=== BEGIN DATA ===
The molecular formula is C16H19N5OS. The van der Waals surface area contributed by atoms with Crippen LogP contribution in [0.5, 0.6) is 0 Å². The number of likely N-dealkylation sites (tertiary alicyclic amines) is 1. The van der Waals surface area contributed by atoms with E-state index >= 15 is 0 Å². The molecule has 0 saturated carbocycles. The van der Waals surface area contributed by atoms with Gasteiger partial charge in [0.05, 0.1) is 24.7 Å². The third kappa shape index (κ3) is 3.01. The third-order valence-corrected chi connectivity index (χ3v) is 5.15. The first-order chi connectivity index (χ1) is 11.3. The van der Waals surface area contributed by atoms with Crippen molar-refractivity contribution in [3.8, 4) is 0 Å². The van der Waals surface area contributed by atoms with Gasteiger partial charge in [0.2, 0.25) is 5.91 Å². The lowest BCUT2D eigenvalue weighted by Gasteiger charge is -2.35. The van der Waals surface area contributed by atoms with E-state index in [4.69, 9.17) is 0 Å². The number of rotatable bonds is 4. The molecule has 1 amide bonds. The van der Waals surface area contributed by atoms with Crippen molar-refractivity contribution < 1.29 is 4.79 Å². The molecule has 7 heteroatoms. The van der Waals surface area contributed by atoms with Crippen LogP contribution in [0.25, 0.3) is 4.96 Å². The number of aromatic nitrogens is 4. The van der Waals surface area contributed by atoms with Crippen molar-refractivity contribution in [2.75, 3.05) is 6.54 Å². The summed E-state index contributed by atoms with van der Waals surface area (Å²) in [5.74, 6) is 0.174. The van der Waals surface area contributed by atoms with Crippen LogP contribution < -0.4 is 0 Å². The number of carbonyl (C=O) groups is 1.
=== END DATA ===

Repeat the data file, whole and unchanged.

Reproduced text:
The molecular formula is C16H19N5OS. The van der Waals surface area contributed by atoms with Crippen LogP contribution in [0.5, 0.6) is 0 Å². The number of likely N-dealkylation sites (tertiary alicyclic amines) is 1. The van der Waals surface area contributed by atoms with E-state index >= 15 is 0 Å². The molecule has 0 saturated carbocycles. The van der Waals surface area contributed by atoms with Gasteiger partial charge in [0.05, 0.1) is 24.7 Å². The third kappa shape index (κ3) is 3.01. The third-order valence-corrected chi connectivity index (χ3v) is 5.15. The first-order chi connectivity index (χ1) is 11.3. The van der Waals surface area contributed by atoms with Crippen molar-refractivity contribution in [3.8, 4) is 0 Å². The van der Waals surface area contributed by atoms with Gasteiger partial charge in [0.2, 0.25) is 5.91 Å². The lowest BCUT2D eigenvalue weighted by Gasteiger charge is -2.35. The van der Waals surface area contributed by atoms with E-state index in [4.69, 9.17) is 0 Å². The number of rotatable bonds is 4. The molecule has 1 amide bonds. The van der Waals surface area contributed by atoms with Crippen molar-refractivity contribution < 1.29 is 4.79 Å². The molecule has 7 heteroatoms. The van der Waals surface area contributed by atoms with Crippen LogP contribution in [0.25, 0.3) is 4.96 Å². The number of aromatic nitrogens is 4. The van der Waals surface area contributed by atoms with Crippen molar-refractivity contribution in [2.75, 3.05) is 6.54 Å². The summed E-state index contributed by atoms with van der Waals surface area (Å²) in [5.74, 6) is 0.174. The van der Waals surface area contributed by atoms with Crippen LogP contribution < -0.4 is 0 Å². The number of carbonyl (C=O) groups is 1.